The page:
What are the symptoms of nystagmus?

Posted on

29 June 2022

Author: Kate Green

What are the symptoms of nystagmus

What is nystagmus?


Nystagmus is a condition where your eyes shake involuntary from side to side, up and down, or in a circular motion. These movements are uncontrollable which can be very frustrating for the person experiencing them, especially as it can also affect your visual acuity. There are around 2 per every 1,000 people who suffer with nystagmus to some degree. Nystagmus can vary in its severity and in how it manifests itself. We’re going to look at the different types of nystagmus, what causes them, and how you may be able to reduce some of the symptoms and effects on your vision.


What causes nystagmus?


The cause of nystagmus varies depending on which type of nystagmus you have, and some of these even have genetic links. Some of the different forms of nystagmus include:

  • Congenital
  • Idiopathic
  • Acquired
  • Jerk


The main cause of nystagmus is due to an issue with the part of your eye that transmits visual signals from the eye to the brain. This process provides us with the final image that we see but when the visual system fails to develop, or occurring as a result of trauma, the process can stop working and instead results in the shaking of the eyes.


Congenital nystagmus is a type of nystagmus that babies develop in their first few months of life. It can be caused by a number of other conditions such as congenital cataracts, ocular albinism, optical nerve conditions, and aniridia which is where the iris is missing or undeveloped. You can read more about how these conditions can lead to nystagmus here.

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Idiopathic nystagmus is the name for nystagmus which has no known cause. Often, if the condition hasn’t been caused by issues with the visual signals transmission, then it will have occurred due to a stroke or major head injury. However, if there is no obvious reason and the nystagmus cannot be attributed to any particular cause, it is idiopathic.


Acquired nystagmus, as we briefly touched on earlier, is a form of the condition which affects people later in life, beyond childhood when they may have developed congenital nystagmus. Acquired nystagmus can occur due to a number of factors such as a stroke, head injury, brain tumour, or use of drugs. Acquired nystagmus can worsen when you’re tired or stressed, and even disappear and reappear in line with lifestyle and health choices you’re making.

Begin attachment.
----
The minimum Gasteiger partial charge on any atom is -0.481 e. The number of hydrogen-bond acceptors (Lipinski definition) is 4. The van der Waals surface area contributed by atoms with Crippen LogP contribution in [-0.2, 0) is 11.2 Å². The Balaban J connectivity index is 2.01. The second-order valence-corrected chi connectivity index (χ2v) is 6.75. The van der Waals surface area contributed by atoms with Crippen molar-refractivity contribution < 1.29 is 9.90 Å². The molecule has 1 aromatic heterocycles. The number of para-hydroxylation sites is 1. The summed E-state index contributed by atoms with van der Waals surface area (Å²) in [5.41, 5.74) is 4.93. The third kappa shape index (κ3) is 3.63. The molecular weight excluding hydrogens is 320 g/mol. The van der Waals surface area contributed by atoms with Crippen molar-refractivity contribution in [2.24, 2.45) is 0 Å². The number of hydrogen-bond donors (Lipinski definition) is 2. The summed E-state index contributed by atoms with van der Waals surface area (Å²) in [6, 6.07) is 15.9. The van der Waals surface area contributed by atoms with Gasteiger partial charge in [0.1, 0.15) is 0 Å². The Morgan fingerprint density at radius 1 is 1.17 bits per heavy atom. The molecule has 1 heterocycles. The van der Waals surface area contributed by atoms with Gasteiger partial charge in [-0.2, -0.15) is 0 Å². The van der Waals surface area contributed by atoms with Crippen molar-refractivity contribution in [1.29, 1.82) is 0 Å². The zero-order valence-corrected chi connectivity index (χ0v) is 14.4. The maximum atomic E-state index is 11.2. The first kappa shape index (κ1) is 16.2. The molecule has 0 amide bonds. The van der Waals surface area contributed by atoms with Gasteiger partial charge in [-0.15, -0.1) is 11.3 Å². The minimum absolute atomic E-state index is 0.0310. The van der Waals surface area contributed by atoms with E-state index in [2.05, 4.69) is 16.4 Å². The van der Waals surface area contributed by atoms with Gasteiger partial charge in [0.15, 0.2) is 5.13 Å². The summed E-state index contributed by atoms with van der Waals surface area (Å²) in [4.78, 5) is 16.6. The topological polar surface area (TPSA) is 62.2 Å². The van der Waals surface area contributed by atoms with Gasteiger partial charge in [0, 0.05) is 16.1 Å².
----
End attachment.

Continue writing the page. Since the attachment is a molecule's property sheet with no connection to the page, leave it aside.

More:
Jerk nystagmus is a type of nystagmus which is often acquired later in life. This differs to other forms of nystagmus as your eyes don’t shake involuntary, but rather drift in one direction before jerking back in the other direction. This usually occurs as a result of issues with your inner ears, leading to impacts on your balance, as well as nausea and vertigo. Feelings of being unbalanced are more common in people who have recently acquired jerk nystagmus as it takes time for them to grow used to the movement of their eyes.


How do you know if you have nystagmus?


If you have nystagmus, you’ll have noticed due to its main symptom of uncontrollable shaking of your eyes. The shaking can involve both eyes moving in sync or, more commonly, each eye moving independently of the other. This may affect your visual acuity and cause you to need glasses, but that’s not always the case. The shaking of your eyes is noticeable if you look in a mirror, as well as you experiencing your actual visual field shaking too.

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The more difficult nystagmus diagnoses typically occur when it comes to identifying it in a child. Children may not be able to articulate what is wrong with their vision or it’s possible that, if they’ve been dealing with it from a very young age, they might just be used to it as they don’t know any different. You may find yourself – or your child – dealing with the following symptoms as a result of nystagmus:

  • Struggling with depth perception
  • Difficulties with balance and coordination
  • Taking longer to read
  • Tilting head in order to focus vision


How can you treat nystagmus?


At the moment, there is no cure for nystagmus. While research is on-going, there is no hard and fast treatment for the condition. Something that a lot of people find helps is to wear glasses, which has been found to slow the erratic movements that come with nystagmus. This is because having clearer vision strains your eyes less and therefore reduces any shaking. Glasses with a prism in the lens also can benefit people struggling with nystagmus as the prism bends the light which enters the eye, minimising symptoms like double vision that can sometimes occur as a result of nystagmus.


While nystagmus can’t be treated yet, one small comfort is that it does not get worse with age. To find out more about nystagmus, visit our blog post: What is nystagmus and what causes it? Discover more about the ‘null zone’ that can help people with nystagmus to see better, and find out how to make reading with nystagmus easier.

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